Peter Sagan: 'I won't get bored of winning the green jersey'

World champion Peter Sagan shows no signs of ending his love of the Tour de France green jersey, saying "I will do my best to get another one"

Peter Sagan in the green jersey at the 2016 Tour de France.
(Image credit: Yuzuru Sunada)

Peter Sagan has won five green jerseys in a row so far in the Tour de France and does not consider that going for a sixth one is "boring" when the race starts on Saturday in Düsseldorf.

The world champion Slovakian joined his Bora-Hansgrohe team-mates on Thursday at the Specialized pop-up store in the German city to speak with journalists.

"I will try to do my best to get another one, and next year another one, and maybe after that I am bored," Sagan said.

"No, but it's a hard Tour de France and you have to be concentrated every day. To take a green jersey is a very hard thing and you have to fight for it from the first day to the last one. Every day, you have to be concentrated. It's hard, and for sure it's not boring."

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Sagan started right away in his debut Tour in 2012. With his speed on the flats and short uphill finishes, he has been an unstoppable point-scoring machine.

If he wins his sixth in the 2017 Tour de France he will match the record number of wins achieved by German Erik Zabel, who won the jersey from 1996 to 2001.

"I don't think about that, I just go my way," Sagan said. "I am doing my career. I don't worry much about the riders."

Sagan responded with his typical short answers to most questions. Often, he added more after a smile and pause.

Consistency, not victories, prevailed in his five Tour de France participations so far. In 2015, for example, he failed to win a single stage, but he gained enough points through second and third places.

This year's route should offer plenty of chances for the 27-year-old Slovakian with seven flat sprint stages and four mixed stages.

"I'll try to do my best for sure, like in life, if you want too much, you can lose a lot. I'm not hungry for everything, but for sure, I'll do my best," Sagan said.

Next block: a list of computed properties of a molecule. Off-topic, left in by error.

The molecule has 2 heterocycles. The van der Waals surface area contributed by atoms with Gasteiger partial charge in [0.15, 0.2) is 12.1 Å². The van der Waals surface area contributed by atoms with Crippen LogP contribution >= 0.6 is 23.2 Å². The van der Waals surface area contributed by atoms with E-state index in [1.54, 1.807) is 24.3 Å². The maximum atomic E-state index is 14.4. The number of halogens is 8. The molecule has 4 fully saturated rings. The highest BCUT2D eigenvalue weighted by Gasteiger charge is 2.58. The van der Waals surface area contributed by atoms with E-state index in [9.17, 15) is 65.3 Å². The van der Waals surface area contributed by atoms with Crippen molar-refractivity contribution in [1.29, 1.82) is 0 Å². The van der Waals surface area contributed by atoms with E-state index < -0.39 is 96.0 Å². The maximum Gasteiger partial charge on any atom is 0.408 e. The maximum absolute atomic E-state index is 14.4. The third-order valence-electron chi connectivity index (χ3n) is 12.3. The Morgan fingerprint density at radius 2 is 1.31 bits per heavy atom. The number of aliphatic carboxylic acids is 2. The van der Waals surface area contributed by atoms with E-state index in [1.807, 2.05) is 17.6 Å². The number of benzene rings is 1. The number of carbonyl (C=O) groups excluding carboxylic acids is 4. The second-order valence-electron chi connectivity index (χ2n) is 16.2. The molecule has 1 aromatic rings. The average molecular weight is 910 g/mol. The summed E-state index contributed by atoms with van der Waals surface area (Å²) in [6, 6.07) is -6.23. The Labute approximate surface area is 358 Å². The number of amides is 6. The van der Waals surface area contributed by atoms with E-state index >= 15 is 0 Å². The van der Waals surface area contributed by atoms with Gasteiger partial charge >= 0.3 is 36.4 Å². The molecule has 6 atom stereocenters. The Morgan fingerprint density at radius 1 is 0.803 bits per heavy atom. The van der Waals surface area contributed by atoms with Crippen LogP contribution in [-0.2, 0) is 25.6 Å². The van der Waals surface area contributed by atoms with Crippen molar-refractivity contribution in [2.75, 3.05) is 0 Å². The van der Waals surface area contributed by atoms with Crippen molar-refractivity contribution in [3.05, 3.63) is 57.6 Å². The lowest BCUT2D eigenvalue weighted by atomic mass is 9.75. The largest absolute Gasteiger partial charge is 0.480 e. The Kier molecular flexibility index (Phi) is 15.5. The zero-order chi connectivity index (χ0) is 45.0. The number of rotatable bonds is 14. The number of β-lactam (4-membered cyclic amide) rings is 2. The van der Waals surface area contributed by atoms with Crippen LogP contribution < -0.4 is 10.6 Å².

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His coach and team sports director, Patxi Vila says he is producing his best power numbers yet and starts stronger than he did in the 2016 Tour.

"It's not about the condition but the results," Sagan explained. "Everyone see the results, not how I feel."

Peter Sagan wins stage 11 of the 2016 Tour de France
(Image credit: Yuzuru SUNADA)

Michael Matthews (Sunweb), John Degenkolb (Trek-Segafredo) and others could knock Sagan off his throne. And there are signs he feels older, too.

"I prefer one day to be in the white jersey! I'm getting old, guys," Sagan said.

"From the start everyone has a chance, many riders have a chance, but you can crash, have injures, all the situations are different.

"Everyone is strong in the Tour de France and we have to be focused all the time."

The 2017 Tour de France starts in Düsseldorf, Germany, on Saturday July 1 and finishes three weeks later in Paris on Sunday, July 23.

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Gregor Brown

Gregor Brown is an experienced cycling journalist, based in Florence, Italy. He has covered races all over the world for over a decade - following the Giro, Tour de France, and every major race since 2006. His love of cycling began with freestyle and BMX, before the 1998 Tour de France led him to a deep appreciation of the road racing season.